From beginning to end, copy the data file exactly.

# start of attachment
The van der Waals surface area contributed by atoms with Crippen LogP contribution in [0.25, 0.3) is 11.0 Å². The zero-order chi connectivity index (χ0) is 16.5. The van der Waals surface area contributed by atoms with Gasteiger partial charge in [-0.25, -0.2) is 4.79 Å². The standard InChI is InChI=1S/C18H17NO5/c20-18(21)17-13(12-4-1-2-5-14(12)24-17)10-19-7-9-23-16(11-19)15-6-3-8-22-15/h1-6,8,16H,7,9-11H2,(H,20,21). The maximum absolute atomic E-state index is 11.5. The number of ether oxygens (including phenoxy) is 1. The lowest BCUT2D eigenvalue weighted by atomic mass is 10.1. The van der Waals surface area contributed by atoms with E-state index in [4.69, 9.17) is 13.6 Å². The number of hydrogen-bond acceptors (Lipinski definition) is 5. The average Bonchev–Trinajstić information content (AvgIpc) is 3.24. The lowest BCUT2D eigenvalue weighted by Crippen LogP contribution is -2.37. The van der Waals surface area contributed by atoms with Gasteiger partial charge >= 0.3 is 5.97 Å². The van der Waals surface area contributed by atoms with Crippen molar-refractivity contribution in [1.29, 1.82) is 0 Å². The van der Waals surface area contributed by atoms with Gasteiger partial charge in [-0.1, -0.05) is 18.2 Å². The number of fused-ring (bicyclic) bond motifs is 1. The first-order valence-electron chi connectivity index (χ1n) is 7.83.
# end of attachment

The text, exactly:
The van der Waals surface area contributed by atoms with Crippen LogP contribution in [0.25, 0.3) is 11.0 Å². The zero-order chi connectivity index (χ0) is 16.5. The van der Waals surface area contributed by atoms with Gasteiger partial charge in [-0.25, -0.2) is 4.79 Å². The standard InChI is InChI=1S/C18H17NO5/c20-18(21)17-13(12-4-1-2-5-14(12)24-17)10-19-7-9-23-16(11-19)15-6-3-8-22-15/h1-6,8,16H,7,9-11H2,(H,20,21). The maximum absolute atomic E-state index is 11.5. The number of ether oxygens (including phenoxy) is 1. The lowest BCUT2D eigenvalue weighted by atomic mass is 10.1. The van der Waals surface area contributed by atoms with E-state index in [4.69, 9.17) is 13.6 Å². The number of hydrogen-bond acceptors (Lipinski definition) is 5. The average Bonchev–Trinajstić information content (AvgIpc) is 3.24. The lowest BCUT2D eigenvalue weighted by Crippen LogP contribution is -2.37. The van der Waals surface area contributed by atoms with Gasteiger partial charge >= 0.3 is 5.97 Å². The van der Waals surface area contributed by atoms with Crippen molar-refractivity contribution in [1.29, 1.82) is 0 Å². The van der Waals surface area contributed by atoms with Gasteiger partial charge in [-0.1, -0.05) is 18.2 Å². The number of fused-ring (bicyclic) bond motifs is 1. The first-order valence-electron chi connectivity index (χ1n) is 7.83.